Performing Arts: D.C.’s Thriving Theatre Scene

D.C. has always played a part on the national political scene. Now our theatre scene is taking center stage.

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Michael Russotto, Sarah Marshall, Daniel Escobar, Jessica Frances Dukes in Woolly Mammoth's Full Circle. Photo by Stan Barouh.

, , , in Woolly Mammoth's Full Circle. Photo by Stan Barouh.

While D.C. hasn’t traditionally been known as a theatre town, we are one of the most prolific theatre scenes in the entire country, rivaling offerings in New York, Los Angeles and Chicago. For audiences in Washington, theatre is much more than commercial entertainment; it’s another avenue to explore the challenging issues of the day.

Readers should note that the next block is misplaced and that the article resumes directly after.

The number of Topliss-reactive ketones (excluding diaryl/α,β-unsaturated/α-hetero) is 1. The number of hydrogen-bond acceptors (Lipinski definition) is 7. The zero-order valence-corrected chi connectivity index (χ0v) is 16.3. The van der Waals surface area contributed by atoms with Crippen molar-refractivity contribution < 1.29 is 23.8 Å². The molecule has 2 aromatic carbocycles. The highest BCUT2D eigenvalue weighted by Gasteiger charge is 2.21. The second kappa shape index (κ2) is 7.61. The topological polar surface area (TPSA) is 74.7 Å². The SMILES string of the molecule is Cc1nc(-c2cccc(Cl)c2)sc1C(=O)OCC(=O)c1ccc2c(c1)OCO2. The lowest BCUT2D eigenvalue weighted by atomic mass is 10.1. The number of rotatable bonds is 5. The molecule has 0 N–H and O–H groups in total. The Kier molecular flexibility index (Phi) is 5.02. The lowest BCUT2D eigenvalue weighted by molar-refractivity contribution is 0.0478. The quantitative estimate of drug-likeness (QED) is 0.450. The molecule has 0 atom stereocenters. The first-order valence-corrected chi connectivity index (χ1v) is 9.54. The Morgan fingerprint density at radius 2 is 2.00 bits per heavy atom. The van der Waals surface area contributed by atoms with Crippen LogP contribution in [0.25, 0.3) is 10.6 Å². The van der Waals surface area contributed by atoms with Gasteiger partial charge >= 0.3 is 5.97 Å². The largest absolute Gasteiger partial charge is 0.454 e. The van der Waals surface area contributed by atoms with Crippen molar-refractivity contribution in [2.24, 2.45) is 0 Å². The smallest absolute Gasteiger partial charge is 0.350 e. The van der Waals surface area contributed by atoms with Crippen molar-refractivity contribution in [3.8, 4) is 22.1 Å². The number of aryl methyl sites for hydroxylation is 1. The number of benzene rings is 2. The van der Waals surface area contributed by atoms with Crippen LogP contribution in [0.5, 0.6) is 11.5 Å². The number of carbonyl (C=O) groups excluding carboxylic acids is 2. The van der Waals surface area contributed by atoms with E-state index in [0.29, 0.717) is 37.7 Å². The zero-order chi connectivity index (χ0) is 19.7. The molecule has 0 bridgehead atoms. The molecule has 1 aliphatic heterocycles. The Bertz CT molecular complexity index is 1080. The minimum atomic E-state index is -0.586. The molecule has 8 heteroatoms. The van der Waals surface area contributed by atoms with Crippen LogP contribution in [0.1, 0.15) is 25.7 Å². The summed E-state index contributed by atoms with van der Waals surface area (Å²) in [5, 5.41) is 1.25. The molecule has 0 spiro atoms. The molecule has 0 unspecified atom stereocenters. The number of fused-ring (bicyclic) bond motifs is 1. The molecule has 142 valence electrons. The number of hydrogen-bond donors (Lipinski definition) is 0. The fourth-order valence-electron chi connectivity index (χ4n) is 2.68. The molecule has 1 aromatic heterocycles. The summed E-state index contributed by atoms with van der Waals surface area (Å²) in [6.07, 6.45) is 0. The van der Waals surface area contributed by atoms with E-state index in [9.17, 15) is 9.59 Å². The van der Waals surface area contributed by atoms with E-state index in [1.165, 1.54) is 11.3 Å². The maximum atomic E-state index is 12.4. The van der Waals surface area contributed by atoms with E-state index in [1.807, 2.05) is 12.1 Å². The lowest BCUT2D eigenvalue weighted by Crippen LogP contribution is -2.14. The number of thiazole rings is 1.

“There is a tradition of longevity with strong artistic leaders, starting with at the Arena Stage, who have invested in Washington, made Washington their home, gotten to know the community and taken part in the conversation between the work and the audience,” said , Founding Artistic Director of Woolly Mammoth Theatre Company.

There is no doubt that this tradition continues today and is part of what makes our scene so vibrant and unique. Other elements setting us apart from other theatre towns are the caliber of our audience, the breadth of culturally specific theatres and the community outreach that local theatres engage in.

“I feel like we have one of the smartest audiences in the United States,” said Shalwitz. “One of the things I hear from playwrights is that they love the energy and engagement they get from D.C. audiences. I think it has to do with being in the nation’s capital with the particular population we have here and the real motivation of our audience to engage with substantive material on the stage. And I feel like it’s almost impossible to offend a Washington audience; you can bore them, but you can’t offend them. They are up for just about anything.”